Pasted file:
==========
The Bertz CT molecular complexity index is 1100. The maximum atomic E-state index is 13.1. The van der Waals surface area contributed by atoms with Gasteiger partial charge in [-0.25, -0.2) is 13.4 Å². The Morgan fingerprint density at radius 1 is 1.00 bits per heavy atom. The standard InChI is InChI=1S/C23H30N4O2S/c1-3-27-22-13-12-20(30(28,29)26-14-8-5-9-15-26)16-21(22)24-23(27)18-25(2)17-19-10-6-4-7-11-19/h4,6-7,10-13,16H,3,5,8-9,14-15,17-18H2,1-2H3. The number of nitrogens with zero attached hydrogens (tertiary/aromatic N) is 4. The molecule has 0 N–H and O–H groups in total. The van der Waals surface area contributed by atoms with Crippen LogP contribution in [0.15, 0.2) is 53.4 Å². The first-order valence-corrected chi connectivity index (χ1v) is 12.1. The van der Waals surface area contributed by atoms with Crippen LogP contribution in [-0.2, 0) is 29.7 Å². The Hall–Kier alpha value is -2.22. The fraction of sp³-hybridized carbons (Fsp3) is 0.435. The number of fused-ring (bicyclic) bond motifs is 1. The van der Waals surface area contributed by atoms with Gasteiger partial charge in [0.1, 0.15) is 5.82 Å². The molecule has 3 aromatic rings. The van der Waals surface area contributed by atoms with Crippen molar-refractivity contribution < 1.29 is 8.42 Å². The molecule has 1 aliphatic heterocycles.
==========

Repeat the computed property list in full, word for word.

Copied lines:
The Bertz CT molecular complexity index is 1100. The maximum atomic E-state index is 13.1. The van der Waals surface area contributed by atoms with Gasteiger partial charge in [-0.25, -0.2) is 13.4 Å². The Morgan fingerprint density at radius 1 is 1.00 bits per heavy atom. The standard InChI is InChI=1S/C23H30N4O2S/c1-3-27-22-13-12-20(30(28,29)26-14-8-5-9-15-26)16-21(22)24-23(27)18-25(2)17-19-10-6-4-7-11-19/h4,6-7,10-13,16H,3,5,8-9,14-15,17-18H2,1-2H3. The number of nitrogens with zero attached hydrogens (tertiary/aromatic N) is 4. The molecule has 0 N–H and O–H groups in total. The van der Waals surface area contributed by atoms with Crippen LogP contribution in [0.15, 0.2) is 53.4 Å². The first-order valence-corrected chi connectivity index (χ1v) is 12.1. The van der Waals surface area contributed by atoms with Crippen LogP contribution in [-0.2, 0) is 29.7 Å². The Hall–Kier alpha value is -2.22. The fraction of sp³-hybridized carbons (Fsp3) is 0.435. The number of fused-ring (bicyclic) bond motifs is 1. The van der Waals surface area contributed by atoms with Gasteiger partial charge in [0.1, 0.15) is 5.82 Å². The molecule has 3 aromatic rings. The van der Waals surface area contributed by atoms with Crippen molar-refractivity contribution < 1.29 is 8.42 Å². The molecule has 1 aliphatic heterocycles.